GÃnther Schmidt wrote:
> Hi guys,
> any suggestions on how to go about it then?
> I'm really still no step further on the DSL for Relational Algebra
> thingy, and I'd even settle for a "comprehension" DSL.
> I've spent months now, trying to figure it out by myself, studying
> HaskellDB, HList and many others. Yeah, I even had a look at LINQ.
> But there isn't really much around on this particular subject, so I
> figure that better minds than mine also haven't really solved this
> particular one yet, cause I'm sure it's been on the agenda.
In my opinion, Dan Leijen pretty much nailed it with HaskellDB. The idea
is that database queries aren't really different from working with plain
old lists, in particular with functions such as filter and concatMap
. See also chapter 5 in his PhD thesis:
Dan Leijen. The Î Abroad.
http://research.microsoft.decenturl.com/dan-leijen-phd-thesis :: pdf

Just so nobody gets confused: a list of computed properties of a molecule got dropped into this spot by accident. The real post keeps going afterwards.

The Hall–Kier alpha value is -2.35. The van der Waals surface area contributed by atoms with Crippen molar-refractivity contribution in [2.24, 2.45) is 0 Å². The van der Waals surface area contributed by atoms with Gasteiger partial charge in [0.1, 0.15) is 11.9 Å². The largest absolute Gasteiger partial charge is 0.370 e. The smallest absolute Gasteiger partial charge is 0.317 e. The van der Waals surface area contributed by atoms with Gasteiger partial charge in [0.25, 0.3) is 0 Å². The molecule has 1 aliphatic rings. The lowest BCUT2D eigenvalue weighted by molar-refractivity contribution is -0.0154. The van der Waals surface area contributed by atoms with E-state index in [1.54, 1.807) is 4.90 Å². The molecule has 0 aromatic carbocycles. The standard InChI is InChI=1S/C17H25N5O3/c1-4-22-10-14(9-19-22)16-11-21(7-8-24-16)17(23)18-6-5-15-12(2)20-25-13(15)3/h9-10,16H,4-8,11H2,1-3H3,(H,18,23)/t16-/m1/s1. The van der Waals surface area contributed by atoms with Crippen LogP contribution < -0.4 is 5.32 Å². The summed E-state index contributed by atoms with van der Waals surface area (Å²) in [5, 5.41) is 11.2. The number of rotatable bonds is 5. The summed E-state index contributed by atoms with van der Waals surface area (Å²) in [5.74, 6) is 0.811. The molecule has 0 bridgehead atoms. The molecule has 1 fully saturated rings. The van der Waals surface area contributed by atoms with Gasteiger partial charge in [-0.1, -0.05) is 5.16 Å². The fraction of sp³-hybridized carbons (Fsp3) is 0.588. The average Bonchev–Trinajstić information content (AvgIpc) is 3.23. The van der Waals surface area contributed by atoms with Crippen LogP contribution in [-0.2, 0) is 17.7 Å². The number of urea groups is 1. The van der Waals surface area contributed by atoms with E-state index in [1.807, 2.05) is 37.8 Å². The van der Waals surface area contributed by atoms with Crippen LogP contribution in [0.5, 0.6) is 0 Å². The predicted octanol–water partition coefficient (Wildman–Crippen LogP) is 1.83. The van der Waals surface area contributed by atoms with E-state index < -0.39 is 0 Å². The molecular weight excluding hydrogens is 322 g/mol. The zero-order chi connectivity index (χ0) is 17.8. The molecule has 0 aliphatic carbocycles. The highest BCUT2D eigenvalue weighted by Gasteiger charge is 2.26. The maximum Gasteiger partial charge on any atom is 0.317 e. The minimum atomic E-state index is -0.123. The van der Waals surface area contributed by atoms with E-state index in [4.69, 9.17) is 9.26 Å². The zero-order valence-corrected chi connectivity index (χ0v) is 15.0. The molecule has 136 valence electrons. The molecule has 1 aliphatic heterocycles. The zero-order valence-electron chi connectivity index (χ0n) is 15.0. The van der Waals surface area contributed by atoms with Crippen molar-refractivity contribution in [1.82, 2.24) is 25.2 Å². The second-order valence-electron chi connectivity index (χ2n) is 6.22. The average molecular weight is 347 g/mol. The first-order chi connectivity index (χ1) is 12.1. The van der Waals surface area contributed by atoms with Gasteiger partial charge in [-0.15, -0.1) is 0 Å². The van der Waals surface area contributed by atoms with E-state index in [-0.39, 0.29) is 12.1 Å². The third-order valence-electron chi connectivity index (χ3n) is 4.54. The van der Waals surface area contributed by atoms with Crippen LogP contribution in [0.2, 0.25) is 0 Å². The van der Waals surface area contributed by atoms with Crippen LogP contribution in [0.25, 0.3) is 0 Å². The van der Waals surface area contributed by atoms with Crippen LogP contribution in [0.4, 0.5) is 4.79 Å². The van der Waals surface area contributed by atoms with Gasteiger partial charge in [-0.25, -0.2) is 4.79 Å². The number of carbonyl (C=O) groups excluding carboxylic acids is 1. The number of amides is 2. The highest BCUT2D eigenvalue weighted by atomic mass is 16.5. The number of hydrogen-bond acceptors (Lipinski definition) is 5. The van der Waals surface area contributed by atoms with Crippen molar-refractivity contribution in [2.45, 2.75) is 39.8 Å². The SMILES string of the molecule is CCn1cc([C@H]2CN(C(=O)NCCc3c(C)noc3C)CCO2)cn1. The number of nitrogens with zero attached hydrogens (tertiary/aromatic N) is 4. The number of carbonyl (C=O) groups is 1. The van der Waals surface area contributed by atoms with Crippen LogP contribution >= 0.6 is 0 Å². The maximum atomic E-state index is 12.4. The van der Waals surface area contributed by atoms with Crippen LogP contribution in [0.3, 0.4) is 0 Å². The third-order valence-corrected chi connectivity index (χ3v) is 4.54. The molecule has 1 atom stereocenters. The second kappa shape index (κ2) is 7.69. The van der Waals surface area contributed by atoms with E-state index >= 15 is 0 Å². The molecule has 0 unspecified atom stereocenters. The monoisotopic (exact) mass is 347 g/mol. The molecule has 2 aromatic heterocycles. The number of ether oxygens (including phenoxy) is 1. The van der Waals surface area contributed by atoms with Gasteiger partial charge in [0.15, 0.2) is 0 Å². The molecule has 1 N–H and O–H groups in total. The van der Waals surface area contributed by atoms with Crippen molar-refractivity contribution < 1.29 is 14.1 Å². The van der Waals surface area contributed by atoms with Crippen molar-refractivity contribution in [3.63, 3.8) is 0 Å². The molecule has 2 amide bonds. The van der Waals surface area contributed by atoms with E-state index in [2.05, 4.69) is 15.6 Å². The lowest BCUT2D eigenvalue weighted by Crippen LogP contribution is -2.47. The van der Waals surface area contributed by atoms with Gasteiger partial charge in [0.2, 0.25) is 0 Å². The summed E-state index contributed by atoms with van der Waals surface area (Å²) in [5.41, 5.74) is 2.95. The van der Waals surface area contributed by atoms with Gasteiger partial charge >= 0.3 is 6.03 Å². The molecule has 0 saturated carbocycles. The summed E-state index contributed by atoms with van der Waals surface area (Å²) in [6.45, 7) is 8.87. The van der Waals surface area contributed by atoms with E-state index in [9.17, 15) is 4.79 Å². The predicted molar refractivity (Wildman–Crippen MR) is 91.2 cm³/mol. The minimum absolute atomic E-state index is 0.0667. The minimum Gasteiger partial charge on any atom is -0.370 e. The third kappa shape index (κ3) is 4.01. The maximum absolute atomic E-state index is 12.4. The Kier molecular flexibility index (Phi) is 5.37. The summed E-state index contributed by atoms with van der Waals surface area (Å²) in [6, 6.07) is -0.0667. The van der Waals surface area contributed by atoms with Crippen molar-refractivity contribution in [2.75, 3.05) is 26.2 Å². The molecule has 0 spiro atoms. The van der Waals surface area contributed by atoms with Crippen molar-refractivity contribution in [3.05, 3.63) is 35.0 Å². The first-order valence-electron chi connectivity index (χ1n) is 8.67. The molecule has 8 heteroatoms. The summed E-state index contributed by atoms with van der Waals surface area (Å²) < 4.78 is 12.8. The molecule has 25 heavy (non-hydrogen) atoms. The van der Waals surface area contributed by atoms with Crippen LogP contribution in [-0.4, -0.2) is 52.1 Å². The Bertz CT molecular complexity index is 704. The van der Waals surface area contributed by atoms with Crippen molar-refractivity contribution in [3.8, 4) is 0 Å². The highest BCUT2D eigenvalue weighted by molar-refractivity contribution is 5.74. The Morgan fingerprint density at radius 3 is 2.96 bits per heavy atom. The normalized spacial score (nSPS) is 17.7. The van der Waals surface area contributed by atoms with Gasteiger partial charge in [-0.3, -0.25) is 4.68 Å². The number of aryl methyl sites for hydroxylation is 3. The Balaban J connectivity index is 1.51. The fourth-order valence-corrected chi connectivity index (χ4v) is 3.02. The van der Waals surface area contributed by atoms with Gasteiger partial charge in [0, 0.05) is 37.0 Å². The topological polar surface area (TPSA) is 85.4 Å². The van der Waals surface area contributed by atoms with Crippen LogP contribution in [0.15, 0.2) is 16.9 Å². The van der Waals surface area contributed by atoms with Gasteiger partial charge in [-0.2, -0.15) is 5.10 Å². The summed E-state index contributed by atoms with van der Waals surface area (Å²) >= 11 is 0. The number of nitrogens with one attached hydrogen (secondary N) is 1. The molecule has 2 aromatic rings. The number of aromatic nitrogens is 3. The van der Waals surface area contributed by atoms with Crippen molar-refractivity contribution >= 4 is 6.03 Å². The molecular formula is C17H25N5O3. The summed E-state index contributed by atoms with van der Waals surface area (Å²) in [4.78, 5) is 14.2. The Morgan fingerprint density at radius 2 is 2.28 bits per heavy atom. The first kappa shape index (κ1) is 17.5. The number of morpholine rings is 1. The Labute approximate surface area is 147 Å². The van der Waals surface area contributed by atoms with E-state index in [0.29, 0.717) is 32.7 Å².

Luke Palmer wrote:
> My way is to think hard about what the best way to think about things
> The best API design will come from inventing the perfect abstraction
I agree with Luke.
The downside of this approach is of course that it's quite difficult to
perform. After all, searching for a perfect abstraction means trying to
think in a way you never thought before. It involves a lot of time,
experience, simplicity and "taste", in particular for judging when an
abstraction doesn't cut it; and there's no guarantee that you'll
actually succeed in finding one.
That being said, I think that searching for abstractions is always worth
it; and there is much to gain by setting the bar a bit lower than the
"perfect" abstraction. Now, this doesn't mean to settle with a less
elegant abstraction - elegance should never be sacrificed - it means to
settle with a less comprehensive one.
In GÃnther's case, I would reduce the scope from finding an abstraction
that can solve every problem in relational algebra to one that can solve
most of problems that are relevant to GÃnther.
Judging from GÃnther's account of the problem domain, it even appears to
me that list comprehensions solve the problem just fine?
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